(NEXSTAR/KRON4) — Facebook pulled down a post from the commander in chief on Tuesday after President Donald Trump falsely described the coronavirus as “far less lethal” than the seasonal flu.
A tweet containing the same claim was also hidden behind a Twitter-imposed label about false information. The original posting contained the following quote:
“Flu season is coming up! Many people every year, sometimes over 100,000, and despite the Vaccine, die from the Flu. Are we going to close down our Country? No, we have learned to live with it, just like we are learning to live with Covid, in most populations far less lethal!!!”
According to the Centers for Disease Control, in the 2018-2019 season there were 34,200 American deaths from influenza. As of October 2020, over 209,000 people have died in the U.S. alone from the coronavirus. The president’s tweet is now obscured by a message containing the following:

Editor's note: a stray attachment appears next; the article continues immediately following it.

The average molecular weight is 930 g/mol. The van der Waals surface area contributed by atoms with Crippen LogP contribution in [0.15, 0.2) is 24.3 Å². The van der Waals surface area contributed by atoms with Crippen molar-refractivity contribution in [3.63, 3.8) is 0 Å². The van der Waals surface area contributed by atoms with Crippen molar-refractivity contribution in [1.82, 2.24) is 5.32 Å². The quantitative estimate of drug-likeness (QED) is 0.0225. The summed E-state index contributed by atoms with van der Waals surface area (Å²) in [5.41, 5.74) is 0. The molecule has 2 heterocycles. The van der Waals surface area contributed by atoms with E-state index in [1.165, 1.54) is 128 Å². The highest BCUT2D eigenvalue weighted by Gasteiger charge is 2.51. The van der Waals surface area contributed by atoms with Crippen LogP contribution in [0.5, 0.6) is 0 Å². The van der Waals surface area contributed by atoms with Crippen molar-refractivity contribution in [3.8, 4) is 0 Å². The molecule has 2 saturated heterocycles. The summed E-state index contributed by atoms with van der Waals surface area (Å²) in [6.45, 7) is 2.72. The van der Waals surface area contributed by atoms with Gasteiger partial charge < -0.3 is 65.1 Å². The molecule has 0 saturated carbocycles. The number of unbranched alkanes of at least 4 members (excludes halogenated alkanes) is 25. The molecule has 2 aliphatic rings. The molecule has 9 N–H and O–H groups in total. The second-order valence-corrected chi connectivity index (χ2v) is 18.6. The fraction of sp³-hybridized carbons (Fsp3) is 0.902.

“This Tweet violated the Twitter Rules about spreading misleading and potentially harmful information related to COVID-19.”
The social media agencies took similar action in August when President Trump falsely claimed that children were “almost immune” from the disease.
The president, who gets “as much free treatment as he desires from military doctors in the White House Medical Unit,” according to the Los Angeles Times, also tweeted that people should not be afraid of the coronavirus.
“Don’t be afraid of Covid. Don’t let it dominate your life,” he tweeted when he announced his hospital discharge after three nights of medical care.
Dr. Anthony Fauci, however, maintained that the impact of COVID-19 should not be downplayed.
The director of the National Institute of Allergy and Infectious Diseases has spent the year warning of the risks as President Trump continued to flip the script.
In response to President Trump’s recent comments, Fauci said, “Obviously, the message should be that we should try as best we can to avoid infection. No matter who you are, how old you are or what your underlying condition is, we should not trivialize it.”